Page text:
Jump to content
BrotherO

Howdy, and other random thoughts.

Recommended Posts

Howdy. I stumbled in here from I'm not sure where exactly. I live in the deep south, so it's not likely I'll be stopping by any parties in Washington, but from what I've read so far the regulars around here seem to know a thing or two about Absinthe, even if they do seem a bit silly, sarcastic, and at times pedantic.

 

I've developed a taste for Absinthe, but I"m not sure exactly why since (and I know this may be somewhat blasphemous) I don't really care for the taste of licorice.

 

So far my favorite is La Bleue Clandestine. La Bleue has a flavor which I think is a big like dirt and wood. I don't know how else to describe it, but I rather like it. I had a Lemercier Amer, I think that's what it was called, and it seemd a bit to strong for me, but then I don't usually add any sugar or water.

 

I understand the standard ritual, the spoon, sugar, ice water, but I like my absinthe on the rocks. As the ice melts it causes a nice louche. The first sip will make your hair stand on end, but by the bottom of the glass the ice is melted and it's a bit more convivial. But then I start the process all over again with a fresh round of ice and spirits. Usually the ice doesn't melt in a uniform manner, like it might do in a more innocuous drink such as a coke. Instead the ice is eaten away in bits and chunks leaving jagged edges along the cubes.

 

If you do this with La Bleue it causes the anise to precipitate out in little white flakes that float to the top of the glass. You can avoid this by adding a little cold water before adding the ice, but sometimes I don't mind the snowflake affect, even if it does produce a slightly oily mouthfeel.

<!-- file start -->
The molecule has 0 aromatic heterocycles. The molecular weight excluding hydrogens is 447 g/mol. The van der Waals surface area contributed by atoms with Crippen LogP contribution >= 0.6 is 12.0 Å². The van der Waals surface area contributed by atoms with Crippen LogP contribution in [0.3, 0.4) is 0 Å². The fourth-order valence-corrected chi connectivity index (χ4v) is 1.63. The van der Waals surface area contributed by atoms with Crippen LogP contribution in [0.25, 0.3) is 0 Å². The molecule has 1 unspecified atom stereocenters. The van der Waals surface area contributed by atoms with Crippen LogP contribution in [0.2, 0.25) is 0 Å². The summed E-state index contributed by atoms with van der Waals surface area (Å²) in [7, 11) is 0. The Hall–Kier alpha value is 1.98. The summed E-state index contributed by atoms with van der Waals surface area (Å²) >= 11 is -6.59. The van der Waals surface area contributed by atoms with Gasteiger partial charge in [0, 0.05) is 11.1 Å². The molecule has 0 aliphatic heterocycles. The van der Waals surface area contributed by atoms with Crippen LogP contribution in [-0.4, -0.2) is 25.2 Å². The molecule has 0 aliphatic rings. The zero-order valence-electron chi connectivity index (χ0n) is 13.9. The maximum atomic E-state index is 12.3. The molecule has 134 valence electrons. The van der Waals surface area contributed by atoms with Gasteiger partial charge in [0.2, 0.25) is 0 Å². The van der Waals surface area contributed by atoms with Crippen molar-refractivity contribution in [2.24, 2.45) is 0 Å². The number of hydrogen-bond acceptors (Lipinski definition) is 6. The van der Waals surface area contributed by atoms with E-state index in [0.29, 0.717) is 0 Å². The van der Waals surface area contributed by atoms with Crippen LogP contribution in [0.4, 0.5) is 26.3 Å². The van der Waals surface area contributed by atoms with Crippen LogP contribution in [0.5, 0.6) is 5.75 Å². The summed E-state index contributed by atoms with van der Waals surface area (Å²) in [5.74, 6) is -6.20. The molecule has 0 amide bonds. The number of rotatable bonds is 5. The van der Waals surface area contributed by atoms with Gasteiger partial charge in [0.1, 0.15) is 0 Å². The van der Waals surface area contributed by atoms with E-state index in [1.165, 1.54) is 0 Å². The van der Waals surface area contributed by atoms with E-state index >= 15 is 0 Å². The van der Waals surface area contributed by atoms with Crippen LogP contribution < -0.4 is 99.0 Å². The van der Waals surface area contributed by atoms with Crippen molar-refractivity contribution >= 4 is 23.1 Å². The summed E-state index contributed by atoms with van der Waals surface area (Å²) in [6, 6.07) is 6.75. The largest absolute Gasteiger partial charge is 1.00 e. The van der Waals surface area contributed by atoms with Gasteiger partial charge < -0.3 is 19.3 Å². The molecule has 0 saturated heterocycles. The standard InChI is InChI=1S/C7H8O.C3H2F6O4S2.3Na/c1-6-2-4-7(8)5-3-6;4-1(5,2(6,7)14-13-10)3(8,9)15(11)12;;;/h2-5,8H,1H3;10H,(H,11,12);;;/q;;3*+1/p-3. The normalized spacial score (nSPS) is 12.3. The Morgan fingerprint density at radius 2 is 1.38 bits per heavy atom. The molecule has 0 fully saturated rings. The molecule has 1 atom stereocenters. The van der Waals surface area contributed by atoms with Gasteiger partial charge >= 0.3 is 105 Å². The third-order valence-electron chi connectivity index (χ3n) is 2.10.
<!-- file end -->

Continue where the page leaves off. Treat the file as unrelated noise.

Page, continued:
Recently I was in Spain, and wandered into a grocery store. There was only one sort of Absinthe in stock, Rodnicks. It was a bright green, so I assume it's artificially colored. It tastes strongly of licorice, but curiously there is no louche at all. Since the louche is caused by the anise, the usual source of the licorice flavor, you'd think it would louche nicely, but it doesn't. Maybe they use something else.

 

Hope to see some of you around the forums. I'm very interested in the actual process of making Absinthe, but apparently that's a bit of a taboo topic, at least the distilling part.

Share this post


Link to post
Share on other sites

Welcome aboard! :cheers:

 

BrotherO, where art thou in the deep south?

Share this post


Link to post
Share on other sites
Welcome aboard! :cheers:

 

BrotherO, where art thou in the deep south?

 

 

I'm in Charleston, South Carolina. However, I"m considered a newcomer around here, since my family only goes back 4 or 5 generations in Charleston.

Share this post


Link to post
Share on other sites
So far my favorite is La Bleue Clandestine. La Bleue has a flavor which I think is a big like dirt and wood. I don't know how else to describe it, but I rather like it.